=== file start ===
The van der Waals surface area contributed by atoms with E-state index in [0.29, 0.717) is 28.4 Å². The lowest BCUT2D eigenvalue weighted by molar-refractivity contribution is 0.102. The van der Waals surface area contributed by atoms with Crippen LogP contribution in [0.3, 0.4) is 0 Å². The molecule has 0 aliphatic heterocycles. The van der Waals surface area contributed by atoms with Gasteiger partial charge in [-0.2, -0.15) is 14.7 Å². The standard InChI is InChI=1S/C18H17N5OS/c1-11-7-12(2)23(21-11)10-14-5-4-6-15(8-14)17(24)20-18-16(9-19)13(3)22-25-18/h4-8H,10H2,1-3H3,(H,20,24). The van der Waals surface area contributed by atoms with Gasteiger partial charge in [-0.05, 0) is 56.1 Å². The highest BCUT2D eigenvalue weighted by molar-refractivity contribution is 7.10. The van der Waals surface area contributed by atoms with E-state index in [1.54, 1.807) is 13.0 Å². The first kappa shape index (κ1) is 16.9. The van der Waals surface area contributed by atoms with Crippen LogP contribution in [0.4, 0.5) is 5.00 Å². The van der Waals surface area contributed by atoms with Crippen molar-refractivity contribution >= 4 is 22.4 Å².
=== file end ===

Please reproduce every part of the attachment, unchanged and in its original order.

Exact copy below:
The van der Waals surface area contributed by atoms with E-state index in [0.29, 0.717) is 28.4 Å². The lowest BCUT2D eigenvalue weighted by molar-refractivity contribution is 0.102. The van der Waals surface area contributed by atoms with Crippen LogP contribution in [0.3, 0.4) is 0 Å². The molecule has 0 aliphatic heterocycles. The van der Waals surface area contributed by atoms with Gasteiger partial charge in [-0.2, -0.15) is 14.7 Å². The standard InChI is InChI=1S/C18H17N5OS/c1-11-7-12(2)23(21-11)10-14-5-4-6-15(8-14)17(24)20-18-16(9-19)13(3)22-25-18/h4-8H,10H2,1-3H3,(H,20,24). The van der Waals surface area contributed by atoms with Gasteiger partial charge in [-0.05, 0) is 56.1 Å². The highest BCUT2D eigenvalue weighted by molar-refractivity contribution is 7.10. The van der Waals surface area contributed by atoms with E-state index in [1.54, 1.807) is 13.0 Å². The first kappa shape index (κ1) is 16.9. The van der Waals surface area contributed by atoms with Crippen LogP contribution in [0.4, 0.5) is 5.00 Å². The van der Waals surface area contributed by atoms with Crippen molar-refractivity contribution >= 4 is 22.4 Å².